Journal of Indian Society of Pedodontics and Preventive Dentistry
Journal of Indian Society of Pedodontics and Preventive Dentistry
                                                   Official journal of the Indian Society of Pedodontics and Preventive Dentistry                           
Year : 2022  |  Volume : 40  |  Issue : 1  |  Page : 19--22

Estimating the effectiveness of lollipops containing xylitol and erythritol on salivary pH in 3–6 years olds: A randomized controlled trial


Sakshi Jain, Shivani Mathur 
 Department of Pediatric and Preventive Dentistry, ITS-CDSR, Ghaziabad, Uttar Pradesh, India

Correspondence Address:
Dr. Sakshi Jain
Department of Pediatric and Preventive Dentistry, ITS-CDSR, Muradnagar, Ghaziabad, Uttar Pradesh
India

Abstract

Background: Prevention of dental caries is important for nutrition and health of the child. Sucrose being considered an arch criminal, various substitutes are recommended. Xylitol is an artificial sweetener which cannot be metabolized by bacteria. Thus, it seems to be a promising method in prevention of dental caries. Materials and Methods: Fifty children between the age of 3–6 years were randomly divided into two groups; Group 1: Control group (without lollipops) and Group 2: Experimental group (with sugar substitute lollipops). The saliva sample was collected at four different time intervals, and pH of saliva was determined using universal pH indicator. Results: There was a significant drop in the pH after drinking sweetened beverages in both the groups, but there was a significant rise in pH after having xylitol + erythritol lollipops which almost returned to baseline after 15 min. Conclusion: Lollipops containing xylitol and erythritol can be used in small children and it has potential to increase salivary pH, thus not allowing the pH to fall below the critical value.



How to cite this article:
Jain S, Mathur S. Estimating the effectiveness of lollipops containing xylitol and erythritol on salivary pH in 3–6 years olds: A randomized controlled trial.J Indian Soc Pedod Prev Dent 2022;40:19-22


How to cite this URL:
Jain S, Mathur S. Estimating the effectiveness of lollipops containing xylitol and erythritol on salivary pH in 3–6 years olds: A randomized controlled trial. J Indian Soc Pedod Prev Dent [serial online] 2022 [cited 2022 Jul 7 ];40:19-22
Available from: https://www.jisppd.com/text.asp?2022/40/1/19/343021


Full Text



 Introduction



Dental caries are the most common oral disease in children. It is a multifactorial disease where saliva and its constituents play an important role in the development of caries.[1] Prevention of dental caries is important as caries influences mastication, nutrition, self-esteem, and health of the child.[2],[3] The most common cause of caries in children is sucrose consumption. There is drop in the salivary pH for a period of time to acidic levels after ingestion of food, especially sucrose. This drop in pH amplifies the demineralization of teeth which contributes to caries development.[4] There are various strategies that are being used to combat caries over the years, however, the most promising caries control strategy is the substitution therapy (replacement of sucrose consumption).[5]

Sugar substitutes (polyols) do not contribute to the formation of organic acid and plaque matrix leading to dental caries are considered more tooth-friendly. Xylitol is a five-carbon natural sugar alcohol and is used as an artificial sweetener (sugar substitute) with its sweetness equal to that of table sugar. It is commercially produced from the birch trees and other hardwood containing xylan and cannot be metabolized by oral bacteria. It is being used for more than 30 years and has been approved and considered safe to use for children by the Food and Drug Administration, since the 1960s.[5]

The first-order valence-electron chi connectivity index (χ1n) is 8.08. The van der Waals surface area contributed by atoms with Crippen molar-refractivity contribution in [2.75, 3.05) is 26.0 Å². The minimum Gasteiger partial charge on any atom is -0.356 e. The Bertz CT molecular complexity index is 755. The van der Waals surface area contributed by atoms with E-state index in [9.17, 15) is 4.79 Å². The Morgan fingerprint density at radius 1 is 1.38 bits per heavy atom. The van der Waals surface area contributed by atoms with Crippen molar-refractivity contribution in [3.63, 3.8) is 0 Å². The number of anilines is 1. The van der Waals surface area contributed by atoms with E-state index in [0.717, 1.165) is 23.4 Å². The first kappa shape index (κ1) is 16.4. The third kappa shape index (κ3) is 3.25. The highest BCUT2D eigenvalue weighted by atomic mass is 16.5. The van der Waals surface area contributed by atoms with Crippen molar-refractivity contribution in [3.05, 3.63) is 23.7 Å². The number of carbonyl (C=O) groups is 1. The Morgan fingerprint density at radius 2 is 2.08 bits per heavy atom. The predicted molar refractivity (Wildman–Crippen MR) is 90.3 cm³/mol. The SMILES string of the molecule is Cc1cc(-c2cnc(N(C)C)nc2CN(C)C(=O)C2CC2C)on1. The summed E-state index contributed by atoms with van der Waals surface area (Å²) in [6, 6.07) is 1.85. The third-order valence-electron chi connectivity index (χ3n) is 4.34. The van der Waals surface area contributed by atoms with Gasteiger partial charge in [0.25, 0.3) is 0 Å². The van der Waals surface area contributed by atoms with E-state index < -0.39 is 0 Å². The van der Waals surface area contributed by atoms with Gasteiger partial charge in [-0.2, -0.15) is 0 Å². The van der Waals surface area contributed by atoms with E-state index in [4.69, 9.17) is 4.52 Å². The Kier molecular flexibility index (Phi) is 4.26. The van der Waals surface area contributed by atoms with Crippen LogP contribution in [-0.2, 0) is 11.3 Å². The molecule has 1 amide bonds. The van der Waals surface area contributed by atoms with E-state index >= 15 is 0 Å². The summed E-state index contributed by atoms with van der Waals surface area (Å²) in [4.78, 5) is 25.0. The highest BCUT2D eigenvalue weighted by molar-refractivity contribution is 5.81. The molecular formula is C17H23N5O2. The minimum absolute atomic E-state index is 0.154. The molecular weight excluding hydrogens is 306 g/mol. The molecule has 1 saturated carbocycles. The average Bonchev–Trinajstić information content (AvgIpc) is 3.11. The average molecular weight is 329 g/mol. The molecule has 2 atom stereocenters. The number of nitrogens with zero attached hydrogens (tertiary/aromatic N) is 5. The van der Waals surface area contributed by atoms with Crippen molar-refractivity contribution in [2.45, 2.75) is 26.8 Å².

In recent times, erythritol (four-carbon polyol) has also gained popularity. The properties of erythritol are similar to that of other polyols such as sorbitol and xylitol. The only differentiating feature is that it is commercially produced using fermentation. It is noncaloric and also completely lacks any adverse effects.[6]

Various studies have been conducted on xylitol and erythritol containing chewing gums which concluded that xylitol chewing gums increase the salivary pH and also the salivary flow rate but it cannot be given in young children due to fear of ingestion. Thus, the aim of this study was to estimate the effectiveness of lollipops containing xylitol and erythritol on salivary pH in 3–6-year-old children.

 Materials and Methods



It was a single-blinded randomized controlled field trial. The study was conducted in nongovernmental organization (NGO)-”Teens of God,” Gurugram, India. Fifty children between the age of 3–6 years who have not taken any meal for 2 h and without any systemic illness were included in the study. Prior ethical approval was taken by internal ethical committee (Ref No. L/2020/046) and CTRI registration was done (CTRI/2020/04/024583). The abovementioned sample size was calculated from the previous studies conducted using the following formula:

[INLINE:1]

Where n = sample size of groups, σ1 = standard deviation of Group 1 = 0.41, σ2 = standard deviation of Group 2 = 0.48, Z1-α2= two-sided Z value (e.g., Z = 1.96 for 95% confidence interval), Z1-β = power = 80%, Δ = difference in group means.

A letter providing all the information of the study was given to the parent/guardian and they were considered after receiving the written consent. The children were randomly divided using lottery method into two groups (25 children in each group); Group 1: Control group (without lollipops) and Group 2: Experimental group (with sugar substitute lollipops). Lollipops used in the study are commercially available under the name as Zollipops-The Clean Teeth Pops (USA). The investigator visited the study site obtaining baseline information and performed the clinical examination and saliva collection from the selected children according to the protocol.

Saliva collection

The saliva sample for determination of pH was collected at the following four time intervals, i.e., baseline before having beverage (T1), after having the beverage (Frooti-Parle Agro Pvt Ltd) (T2), after having zollipops in experimental group and rinsing in control group (T3), and then, fourth sample was collected after 15 min (T4).